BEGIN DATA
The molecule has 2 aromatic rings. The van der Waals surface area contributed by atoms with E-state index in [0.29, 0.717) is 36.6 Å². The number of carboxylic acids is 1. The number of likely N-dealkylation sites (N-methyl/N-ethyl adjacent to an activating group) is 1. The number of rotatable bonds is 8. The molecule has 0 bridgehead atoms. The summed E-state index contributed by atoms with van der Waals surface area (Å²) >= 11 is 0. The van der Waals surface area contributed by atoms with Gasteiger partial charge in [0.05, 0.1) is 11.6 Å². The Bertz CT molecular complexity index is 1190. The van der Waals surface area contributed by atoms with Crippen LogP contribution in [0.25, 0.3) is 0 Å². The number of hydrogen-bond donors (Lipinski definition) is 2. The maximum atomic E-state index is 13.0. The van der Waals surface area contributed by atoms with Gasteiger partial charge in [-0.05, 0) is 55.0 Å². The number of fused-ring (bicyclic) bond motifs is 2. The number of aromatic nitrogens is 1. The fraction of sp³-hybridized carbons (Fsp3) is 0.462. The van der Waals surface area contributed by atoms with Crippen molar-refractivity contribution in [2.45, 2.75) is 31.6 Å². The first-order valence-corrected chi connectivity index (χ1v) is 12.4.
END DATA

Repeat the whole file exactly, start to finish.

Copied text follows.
The molecule has 2 aromatic rings. The van der Waals surface area contributed by atoms with E-state index in [0.29, 0.717) is 36.6 Å². The number of carboxylic acids is 1. The number of likely N-dealkylation sites (N-methyl/N-ethyl adjacent to an activating group) is 1. The number of rotatable bonds is 8. The molecule has 0 bridgehead atoms. The summed E-state index contributed by atoms with van der Waals surface area (Å²) >= 11 is 0. The van der Waals surface area contributed by atoms with Gasteiger partial charge in [0.05, 0.1) is 11.6 Å². The Bertz CT molecular complexity index is 1190. The van der Waals surface area contributed by atoms with Crippen LogP contribution in [0.25, 0.3) is 0 Å². The number of hydrogen-bond donors (Lipinski definition) is 2. The maximum atomic E-state index is 13.0. The van der Waals surface area contributed by atoms with Gasteiger partial charge in [-0.05, 0) is 55.0 Å². The number of fused-ring (bicyclic) bond motifs is 2. The number of aromatic nitrogens is 1. The fraction of sp³-hybridized carbons (Fsp3) is 0.462. The van der Waals surface area contributed by atoms with Crippen molar-refractivity contribution in [2.45, 2.75) is 31.6 Å². The first-order valence-corrected chi connectivity index (χ1v) is 12.4.